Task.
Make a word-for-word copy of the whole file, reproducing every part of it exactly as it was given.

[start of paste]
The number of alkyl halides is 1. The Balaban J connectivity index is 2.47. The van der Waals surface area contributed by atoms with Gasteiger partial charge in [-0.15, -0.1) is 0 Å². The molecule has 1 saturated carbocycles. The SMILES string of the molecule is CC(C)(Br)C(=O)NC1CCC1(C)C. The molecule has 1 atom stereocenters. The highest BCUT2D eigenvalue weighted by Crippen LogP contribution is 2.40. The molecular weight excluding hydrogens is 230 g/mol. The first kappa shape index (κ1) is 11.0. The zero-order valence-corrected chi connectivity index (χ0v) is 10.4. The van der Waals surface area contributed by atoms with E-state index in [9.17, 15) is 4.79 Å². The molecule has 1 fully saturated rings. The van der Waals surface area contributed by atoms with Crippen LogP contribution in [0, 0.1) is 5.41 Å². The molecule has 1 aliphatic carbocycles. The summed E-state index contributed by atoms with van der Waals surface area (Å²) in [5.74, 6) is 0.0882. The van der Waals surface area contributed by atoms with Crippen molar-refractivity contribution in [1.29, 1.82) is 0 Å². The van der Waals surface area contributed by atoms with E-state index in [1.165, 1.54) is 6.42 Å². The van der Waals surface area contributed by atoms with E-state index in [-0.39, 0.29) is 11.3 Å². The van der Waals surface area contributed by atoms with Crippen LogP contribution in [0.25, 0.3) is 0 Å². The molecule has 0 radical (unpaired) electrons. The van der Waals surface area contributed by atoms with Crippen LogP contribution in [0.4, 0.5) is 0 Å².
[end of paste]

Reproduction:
The number of alkyl halides is 1. The Balaban J connectivity index is 2.47. The van der Waals surface area contributed by atoms with Gasteiger partial charge in [-0.15, -0.1) is 0 Å². The molecule has 1 saturated carbocycles. The SMILES string of the molecule is CC(C)(Br)C(=O)NC1CCC1(C)C. The molecule has 1 atom stereocenters. The highest BCUT2D eigenvalue weighted by Crippen LogP contribution is 2.40. The molecular weight excluding hydrogens is 230 g/mol. The first kappa shape index (κ1) is 11.0. The zero-order valence-corrected chi connectivity index (χ0v) is 10.4. The van der Waals surface area contributed by atoms with E-state index in [9.17, 15) is 4.79 Å². The molecule has 1 fully saturated rings. The van der Waals surface area contributed by atoms with Crippen LogP contribution in [0, 0.1) is 5.41 Å². The molecule has 1 aliphatic carbocycles. The summed E-state index contributed by atoms with van der Waals surface area (Å²) in [5.74, 6) is 0.0882. The van der Waals surface area contributed by atoms with Crippen molar-refractivity contribution in [1.29, 1.82) is 0 Å². The van der Waals surface area contributed by atoms with E-state index in [1.165, 1.54) is 6.42 Å². The van der Waals surface area contributed by atoms with E-state index in [-0.39, 0.29) is 11.3 Å². The van der Waals surface area contributed by atoms with Crippen LogP contribution in [0.25, 0.3) is 0 Å². The molecule has 0 radical (unpaired) electrons. The van der Waals surface area contributed by atoms with Crippen LogP contribution in [0.4, 0.5) is 0 Å².